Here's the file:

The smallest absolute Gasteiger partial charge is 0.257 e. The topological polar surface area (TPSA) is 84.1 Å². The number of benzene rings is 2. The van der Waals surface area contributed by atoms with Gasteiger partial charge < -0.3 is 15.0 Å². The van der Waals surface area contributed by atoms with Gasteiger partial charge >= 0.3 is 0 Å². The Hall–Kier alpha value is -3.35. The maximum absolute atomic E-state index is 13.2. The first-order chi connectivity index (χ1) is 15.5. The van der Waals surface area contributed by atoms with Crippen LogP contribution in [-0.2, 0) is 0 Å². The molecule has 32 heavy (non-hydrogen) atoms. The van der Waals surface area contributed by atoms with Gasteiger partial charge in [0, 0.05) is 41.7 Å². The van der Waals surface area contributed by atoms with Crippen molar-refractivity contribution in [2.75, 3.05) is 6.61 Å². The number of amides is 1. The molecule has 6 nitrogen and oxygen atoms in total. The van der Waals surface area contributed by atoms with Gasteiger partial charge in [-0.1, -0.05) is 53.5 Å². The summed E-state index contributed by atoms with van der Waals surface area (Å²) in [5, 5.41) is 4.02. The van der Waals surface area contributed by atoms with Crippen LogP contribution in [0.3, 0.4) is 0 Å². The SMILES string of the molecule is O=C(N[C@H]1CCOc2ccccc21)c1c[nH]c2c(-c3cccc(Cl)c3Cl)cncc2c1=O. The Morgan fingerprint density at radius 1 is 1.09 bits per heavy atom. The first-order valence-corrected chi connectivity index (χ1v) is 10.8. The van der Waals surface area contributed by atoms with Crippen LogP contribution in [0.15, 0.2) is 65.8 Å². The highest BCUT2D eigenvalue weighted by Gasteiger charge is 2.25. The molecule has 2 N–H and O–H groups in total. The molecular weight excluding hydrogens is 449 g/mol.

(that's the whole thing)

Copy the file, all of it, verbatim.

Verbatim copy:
The smallest absolute Gasteiger partial charge is 0.257 e. The topological polar surface area (TPSA) is 84.1 Å². The number of benzene rings is 2. The van der Waals surface area contributed by atoms with Gasteiger partial charge < -0.3 is 15.0 Å². The van der Waals surface area contributed by atoms with Gasteiger partial charge >= 0.3 is 0 Å². The Hall–Kier alpha value is -3.35. The maximum absolute atomic E-state index is 13.2. The first-order chi connectivity index (χ1) is 15.5. The van der Waals surface area contributed by atoms with Crippen LogP contribution in [-0.2, 0) is 0 Å². The molecule has 32 heavy (non-hydrogen) atoms. The van der Waals surface area contributed by atoms with Gasteiger partial charge in [0, 0.05) is 41.7 Å². The van der Waals surface area contributed by atoms with Crippen molar-refractivity contribution in [2.75, 3.05) is 6.61 Å². The number of amides is 1. The molecule has 6 nitrogen and oxygen atoms in total. The van der Waals surface area contributed by atoms with Gasteiger partial charge in [-0.1, -0.05) is 53.5 Å². The summed E-state index contributed by atoms with van der Waals surface area (Å²) in [5, 5.41) is 4.02. The van der Waals surface area contributed by atoms with Crippen LogP contribution in [0.3, 0.4) is 0 Å². The SMILES string of the molecule is O=C(N[C@H]1CCOc2ccccc21)c1c[nH]c2c(-c3cccc(Cl)c3Cl)cncc2c1=O. The Morgan fingerprint density at radius 1 is 1.09 bits per heavy atom. The first-order valence-corrected chi connectivity index (χ1v) is 10.8. The van der Waals surface area contributed by atoms with Crippen LogP contribution in [0.15, 0.2) is 65.8 Å². The highest BCUT2D eigenvalue weighted by Gasteiger charge is 2.25. The molecule has 2 N–H and O–H groups in total. The molecular weight excluding hydrogens is 449 g/mol.